Human Nature encompasses peoples' actions, perceptions, and thought processes. Topics include food cravings, mind-reading, and contagious yawning.
Just about every nation and culture has its own special alcoholic beverage — and its own hangover cure. Some may actually work while others may just make you sicker. Which one of these will you try?
We blink our eyes so often, yet we usually don’t perceive that the world has gone dark, if only for a microsecond. Why is that?
For difficult questions (Brexit, anyone?), large numbers don’t make for better decisions, says this researcher. But why?
It's time to cram. Where are you going to study, and what color are those study rooms painted?
Statistics show people have a strange tendency to overestimate the female presence. What are the actual stats behind the "too many women" complaint?
A writer test-drives advice on running her life according to her biological body clock with some surprising results.
The key to a losing weight, winning an argument or anything else depends on knowing if you're a bear, lion, dolphin or wolf, says author of upcoming book.
Think that shot of you in the changing room mirror should be posted and shared? You might want to think again, depending on whether you care how you're perceived.
Who hasn't wanted to get away from it all? For British designer Thomas Thwaites, that break entailed turning himself into a goat.
A study looked at women's shoe-buying habits to chart heel height, aspiration and conformity. What heel height rules in your state?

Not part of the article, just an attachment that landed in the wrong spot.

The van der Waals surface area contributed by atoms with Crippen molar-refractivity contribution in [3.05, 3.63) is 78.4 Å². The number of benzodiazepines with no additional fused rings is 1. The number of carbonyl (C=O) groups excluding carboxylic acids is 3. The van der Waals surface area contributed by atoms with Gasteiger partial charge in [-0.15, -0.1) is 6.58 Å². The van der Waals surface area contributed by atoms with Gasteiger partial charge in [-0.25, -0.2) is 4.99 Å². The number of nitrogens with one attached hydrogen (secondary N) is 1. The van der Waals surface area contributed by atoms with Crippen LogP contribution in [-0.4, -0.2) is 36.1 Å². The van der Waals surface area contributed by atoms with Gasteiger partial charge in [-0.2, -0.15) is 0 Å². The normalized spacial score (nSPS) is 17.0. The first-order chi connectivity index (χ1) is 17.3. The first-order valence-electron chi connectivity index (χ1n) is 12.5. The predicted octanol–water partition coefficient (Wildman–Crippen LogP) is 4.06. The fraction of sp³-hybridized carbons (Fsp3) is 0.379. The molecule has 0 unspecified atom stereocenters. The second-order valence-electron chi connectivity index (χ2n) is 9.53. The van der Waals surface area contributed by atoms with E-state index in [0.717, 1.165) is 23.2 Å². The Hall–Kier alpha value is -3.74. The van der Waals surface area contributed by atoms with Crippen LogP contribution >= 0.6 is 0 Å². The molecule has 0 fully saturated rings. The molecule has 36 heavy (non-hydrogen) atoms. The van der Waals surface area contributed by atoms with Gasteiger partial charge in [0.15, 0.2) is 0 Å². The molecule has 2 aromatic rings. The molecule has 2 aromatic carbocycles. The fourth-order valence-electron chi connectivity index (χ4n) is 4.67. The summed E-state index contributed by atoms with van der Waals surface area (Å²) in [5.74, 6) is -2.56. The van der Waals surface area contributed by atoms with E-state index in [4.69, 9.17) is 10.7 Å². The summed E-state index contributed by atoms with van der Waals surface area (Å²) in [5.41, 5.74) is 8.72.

An update to a famous study shows that employers may not discriminate as much as before — with one important caveat.
Good news from the land of the powerful: Researchers have found that power doesn't always corrupt, especially if you set expectations about behavior beforehand.
The sport of lawnmower racing is real, and the season has just begun in the U.S. and the U.K. Ready to give it a go?
That's not really the scoop. A new study doesn’t exactly claim that one minute of intense exercise is the same as 45 minutes of moderate exercise. But it's not far off.
Whither the Good Samaritan? A new study finds the chance of receiving a stranger's aid in a public medical emergency is close to zero — and worse if you're black or poor.
Most animals don't feel shame, but humans do. Why would we evolve something that causes us pain, stress and discomfort?
Researchers found that many white adoptive parents thought African-American children were "too different" for them though they'd consider children of other races.
We sat down with magician Brian Brushwood to learn how con artists and hackers can fool their targets with something as simple as a conversation.
Or hey, maybe you'd love to see your favorite football team win the Super Bowl for 13 consecutive years? Yep, those are the crazy odds we're talking about.
Yep, there's a whole world of collectors who are eager for unusual (and unused) air sickness bags.
Time to start taking "OMG OMG my heart's literally gonna explode" seriously. A new study shows "broken heart syndrome" has a happy – but still tragic – flip side.
And not just any artist, but post-impressionist superstar Vincent Van Gogh. All for just $10.
With 20 percent of U.S. women born after 1970 not having children, the question of who will provide elder care is becoming more urgent.
Reaching for another cookie? What goes into the cabinets has more of an impact on what goes into your mouth than you might suspect.
The Martian day lasts longer than ours, which means that people whose circadian rhythms are out of sync with our planet may do better colonizing our red neighbor.
Can the U.S. President Ever Declare Martial Law?
June 2, 2020